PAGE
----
12 p.m. Climb the hill, via the lovely Mont des Arts Park, in the direction of Place Royale, home to several of the most well-known Brussels museums. Take a break at the Calder fountain at the top of the steps and admire the wonderful view of the city below (selfie time!). A little further up you will find the world-famous, ornate, Art Nouveau façade of the Musical Instruments Museum. Visit the museum, which boasts one of the most varied collections of instruments in the world! Have lunch in the museum's panoramic restaurant, with its terrace and breathtaking views. Coffee at the end of your meal is included with your Brussels Card.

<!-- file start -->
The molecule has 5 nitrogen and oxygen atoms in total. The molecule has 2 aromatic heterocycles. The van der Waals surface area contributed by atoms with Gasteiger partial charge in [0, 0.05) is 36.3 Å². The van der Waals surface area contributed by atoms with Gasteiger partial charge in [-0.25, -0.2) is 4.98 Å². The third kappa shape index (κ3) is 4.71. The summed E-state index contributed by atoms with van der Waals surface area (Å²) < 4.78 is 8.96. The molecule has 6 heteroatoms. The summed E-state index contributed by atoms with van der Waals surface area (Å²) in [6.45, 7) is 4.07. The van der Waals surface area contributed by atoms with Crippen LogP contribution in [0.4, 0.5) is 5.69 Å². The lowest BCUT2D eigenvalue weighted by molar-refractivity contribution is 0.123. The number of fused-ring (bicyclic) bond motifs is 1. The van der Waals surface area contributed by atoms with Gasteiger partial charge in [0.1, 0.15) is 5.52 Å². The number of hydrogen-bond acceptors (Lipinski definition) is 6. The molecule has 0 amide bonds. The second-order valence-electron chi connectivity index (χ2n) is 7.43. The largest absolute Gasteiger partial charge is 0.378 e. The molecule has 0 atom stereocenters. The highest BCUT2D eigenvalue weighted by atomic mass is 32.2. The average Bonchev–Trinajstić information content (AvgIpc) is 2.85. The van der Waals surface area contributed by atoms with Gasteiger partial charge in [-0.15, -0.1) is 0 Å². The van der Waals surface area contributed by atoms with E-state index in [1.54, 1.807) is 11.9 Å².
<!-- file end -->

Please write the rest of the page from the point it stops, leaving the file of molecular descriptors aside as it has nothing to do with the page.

2.30 p.m. It's time for one of the most popular attractions in Brussels, the Magritte Museum, a few paces away. The museum, which is part of the Royal Museums of Fine Arts of Belgium (which encompasses the Old Masters Museum and the Fin-de-Siècle Museum, also included in the Brussels Card), displays an extraordinary collection of works by one of the most famous surrealists of all time. Get ready for a remarkable trip!
4 p.m. Leave Place Royale via the Brussels Park (Parc de Bruxelles), a green lung in the centre of Brussels. Before entering the park you will see the Royal Palace on your left, the monarch's 'working residence'. Beyond the park you will pass the striking Cathedral of St. Michael and St. Gudula. Descend the steps at the statue of Gaston Lagaffe and you end up at the Belgian Comic Strip Center, another of Brussels' smash hits. The museum, housed in a former Art Nouveau warehouse designed by Victor Horta, is the Mecca for comic book fans, exhibiting a permanent collection as well as lots of temporary exhibitions.